Protests were peaceful Monday night in Lancaster, Pennsylvania, after a local judge ordered anti-police rioters arrested Sunday night to be held on million-dollar bails. Unrest erupted Sunday in the small city of about 60,000 residents after a Lancaster policeman shot 27-year-old Ricardo Miguel Munoz. Activists with the Black Lives Matter (BLM) movement spread a false rumor that police had “murdered” an innocent black teenager, a claim that was disproven when police quickly released bodycam video showing Munoz charging the officer with a knife.

While the video may have played a role in discouraging further unrest in Lancaster, the suspects arrested in Sunday’s riot were still sitting in jail, thanks to Magisterial District Judge Bruce Roth:

A Lancaster County judge set bail at $1 million for some of the protesters arrested for arson and riot-related charges early Monday morning following the police shooting of 27-year-old Ricardo Munoz.

The protesters are each charged with felony arson, riot and vandalism charges, among other protest-related charges. At least six of the eight people arrested Monday morning had bail set at $1 million by Magisterial District Judge Bruce Roth on Monday night, according to court documents. One of the protesters was not eligible for bail, and another person’s docket had not yet been updated.

An additional five people — four adults and one juvenile — were arrested on Monday after further investigation, police announced Tuesday. They are still waiting for a judge to set their bail.

The $1 million bail quickly came under fire from Lt. Gov. John Fetterman and a local advocacy group, with Fetterman calling it “blatantly unconstitutional” and an infringement on the protesters’ Eighth Amendment right against excessive bail….

“It’s self-evidently unconstitutional,” Fetterman said. “Whatever the merit of the underlying charges, what is absolutely indefensible is a million dollar bail for those charges.” …

City police did not request the bail amount, said Lt. Bill Hickey, the public information officer for the bureau. The District Attorney’s office did not provide any input regarding bail, spokesperson Brett Hambright said in an email.

The protesters are charged with several felony offenses, which are considered in the judge’s equation when deciding bail, as well as the input of police.

“The crimes that these defendants are facing include serious felony offenses,” Hickey said in an email. “This is not a new or unheard of practice and falls within the rules of criminal procedure.” …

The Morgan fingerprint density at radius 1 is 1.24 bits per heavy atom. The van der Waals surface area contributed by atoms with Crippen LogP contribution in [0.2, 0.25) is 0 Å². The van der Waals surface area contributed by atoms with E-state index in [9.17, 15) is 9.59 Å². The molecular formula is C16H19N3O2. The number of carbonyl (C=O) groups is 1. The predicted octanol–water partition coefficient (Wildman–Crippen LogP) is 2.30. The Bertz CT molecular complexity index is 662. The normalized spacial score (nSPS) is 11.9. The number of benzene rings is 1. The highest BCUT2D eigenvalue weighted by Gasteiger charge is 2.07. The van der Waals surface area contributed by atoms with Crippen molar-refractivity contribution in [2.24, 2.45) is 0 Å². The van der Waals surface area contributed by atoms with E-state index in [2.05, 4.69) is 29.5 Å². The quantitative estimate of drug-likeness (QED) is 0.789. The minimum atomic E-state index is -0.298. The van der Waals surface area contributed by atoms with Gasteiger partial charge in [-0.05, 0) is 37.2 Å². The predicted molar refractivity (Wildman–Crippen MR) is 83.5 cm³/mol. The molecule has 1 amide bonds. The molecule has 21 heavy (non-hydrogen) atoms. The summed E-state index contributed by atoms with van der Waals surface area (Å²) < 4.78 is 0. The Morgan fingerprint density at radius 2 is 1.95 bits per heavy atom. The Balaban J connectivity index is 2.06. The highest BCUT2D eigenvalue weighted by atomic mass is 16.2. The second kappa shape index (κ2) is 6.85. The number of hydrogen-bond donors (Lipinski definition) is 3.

The suspects allegedly piled wood, metal street signs and trash bags to light on fire at the intersection of Chestnut and Prince streets, according to city police.

As to what these rioters “allegedly” did, the fire in the streets was captured on video Sunday night, and rioters also smashed windows. Order was restored quickly, with the help of the Special Emergency Response Team (SERT) and, as Human Events managing editor Ian Miles Cheong noted Monday night, the BLM protesters were “skittish and afraid” after learning about the million-dollar bail: “Lancaster is not Portland.” Democrat-controlled Portland, Oregon, has been the scene of weeks of violent demonstrations. President Trump won Lancaster County by a nearly 20-point margin in 2016.

One of the mysteries surrounding the shooting of Munoz was why he was not already in prison, considering that he had been charged last year with stabbing four people in Lancaster. The local newspaper reports that Munoz had originally been scheduled to go to trial on those charges in March, but his trial was postponed to October because of the COVID-19 pandemic:

Munoz was initially held in prison after failing to post $1 million bail. In April 2019, he was released after conditions were modified so that he did not have to post money, court records show. He was also placed on electronic monitoring and ordered to have no contact with the victims.

In June 2019, after court officials sought to revoke bail because Munoz was accused of staying out all night, Lancaster County Judge Dennis Reinaker kept the bail conditions in place, but ordered that Munoz get a mental health evaluation….

In May 2015, Munoz was charged with stalking, harassment and trespassing after a woman told police he showed up at her dorm at Thaddeus Stevens College of Technology and tried to kiss her and asked if she had a boyfriend, according to court documents. He was ordered to stay away from the school, but returned.

In February 2016, he was accepted into the county’s accelerated rehabilitative disposition program, a probationary program for first-time offenders, and ordered to perform community service.

Lenient treatment of criminals may seem like mercy to some people, but as the Munoz case illustrates, such a policy often has disastrous consequences. His family said Munoz had been diagnosed with schizophrenia and bipolar disorder, and had not been taking his medication prior to the incident Sunday that led to his death.

Meanwhile, among the rioters locked up in Lancaster is a sorority girl from Franklin and Marshall College. Police accuse Kathryn Patterson of felony arson, among other charges. She is a member of the Kappa Delta sorority at Franklin and Marshall, where the cost of attendance is more than $75,000 a year. For that kind of money, you might think they could teach kids how to stay out of jail.

Source: The American Spectator

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